New concerns surround the government’s increased use of legislative powers to bypass the parliament and create laws that cannot be amended or overturned. The federal government has embedded special powers in new Covid-19 laws to make unilateral changes to non-pandemic-related legislation, using what are known as ‘Henry VIII clauses’ – named for the unchecked power they involve.
So You’ve Been Publicly Shamed
In 2012, Jon Ronson was embroiled in a scandal of the kind that seems to happen to neo-gonzo journalists like him: a group of academics conducted a confusing experiment that involved creating a fake “Jon Ronson” Twitter profile.
Ronson shamed them into removing the profile and was impressed with the results. “When [the online community] deployed shame, we were utilising an immensely powerful tool. It was coercive, borderless, and increasing in speed and influence.” You can feel the issues already ticking: anything that lacks borders and enjoys accelerating power is bound to have unsavoury side effects.
Ronson is our current master of smarter-than-average pop nonfiction that combines social science, investigative journalism and no shortage of style. Here, he gets to discuss 4chan, schoolyard bullying, the absence of women in tech, This American Life, the complex process of hacking a person’s online reputation, and whether the porn industry is populated by people who’d learned to be immune to shame.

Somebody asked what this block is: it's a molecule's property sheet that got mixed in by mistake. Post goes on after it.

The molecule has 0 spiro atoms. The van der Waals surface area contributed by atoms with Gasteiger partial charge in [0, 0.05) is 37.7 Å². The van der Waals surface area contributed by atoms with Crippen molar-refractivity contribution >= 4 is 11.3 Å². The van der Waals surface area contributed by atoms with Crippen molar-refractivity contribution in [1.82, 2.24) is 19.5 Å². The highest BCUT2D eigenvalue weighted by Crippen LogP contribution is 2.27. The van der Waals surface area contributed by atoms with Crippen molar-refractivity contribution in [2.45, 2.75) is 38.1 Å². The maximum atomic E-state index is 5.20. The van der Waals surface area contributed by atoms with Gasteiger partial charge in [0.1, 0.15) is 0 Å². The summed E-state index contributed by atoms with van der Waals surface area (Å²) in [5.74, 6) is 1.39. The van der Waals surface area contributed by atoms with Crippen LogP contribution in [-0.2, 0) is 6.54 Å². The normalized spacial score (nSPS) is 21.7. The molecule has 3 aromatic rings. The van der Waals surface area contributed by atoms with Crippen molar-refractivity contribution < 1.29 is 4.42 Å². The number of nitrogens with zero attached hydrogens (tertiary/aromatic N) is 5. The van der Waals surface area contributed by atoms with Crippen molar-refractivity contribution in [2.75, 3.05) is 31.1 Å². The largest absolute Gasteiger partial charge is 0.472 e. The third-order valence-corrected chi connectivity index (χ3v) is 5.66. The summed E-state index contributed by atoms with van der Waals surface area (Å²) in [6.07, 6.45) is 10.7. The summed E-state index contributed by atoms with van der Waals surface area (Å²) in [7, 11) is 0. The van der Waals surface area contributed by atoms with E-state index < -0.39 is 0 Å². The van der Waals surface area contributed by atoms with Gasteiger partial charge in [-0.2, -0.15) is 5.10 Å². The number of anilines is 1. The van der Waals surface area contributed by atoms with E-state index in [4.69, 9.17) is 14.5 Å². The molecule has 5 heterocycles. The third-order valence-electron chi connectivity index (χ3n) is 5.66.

A fun section recounts his experiences in a formal “shame eradication workshop”. And except for a long part on the Stanford prison experiment, Ronson rarely covers the overvisited territory of his peers.
A chapter on one of his peers, Jonah Lehrer, whose own self-plagiarism scandal (and resultant “21st-century town square flogging”) is equal parts compassionate and scathing, serves as an example of Ronson’s strongest skill: balancing snappy journalism with humane treatment of his interviewees. In the case of PR executive Justine Sacco – remember her awful tweet, “Going to Africa. Hope I don’t get AIDS. Just kidding. I’m white”? – we learn that after composing it, she “chuckled to herself, pressed send, and wandered around the airport for half-an-hour”, briefly wondering why none of her friends had retweeted or replied.
In focusing on such details, Ronson helps to build his argument that shaming dehumanises both the shamer and the shamed, a nuance easily lost in the “feedback loop” of online outrage, no matter how deserving the target.
Ronson and his subjects are strikingly candid about their fears, which is compelling if not always comfortable to read. But the book slowly turns out to be about something bigger than it seems: a survival guide to living with shame both public and private, an inevitable consequence of being human. CR
Picador, 304pp, $29.99
This article was first published in the print edition of The Saturday Paper on Feb 28, 2015 as "Jon Ronson, So You’ve Been Publicly Shamed".
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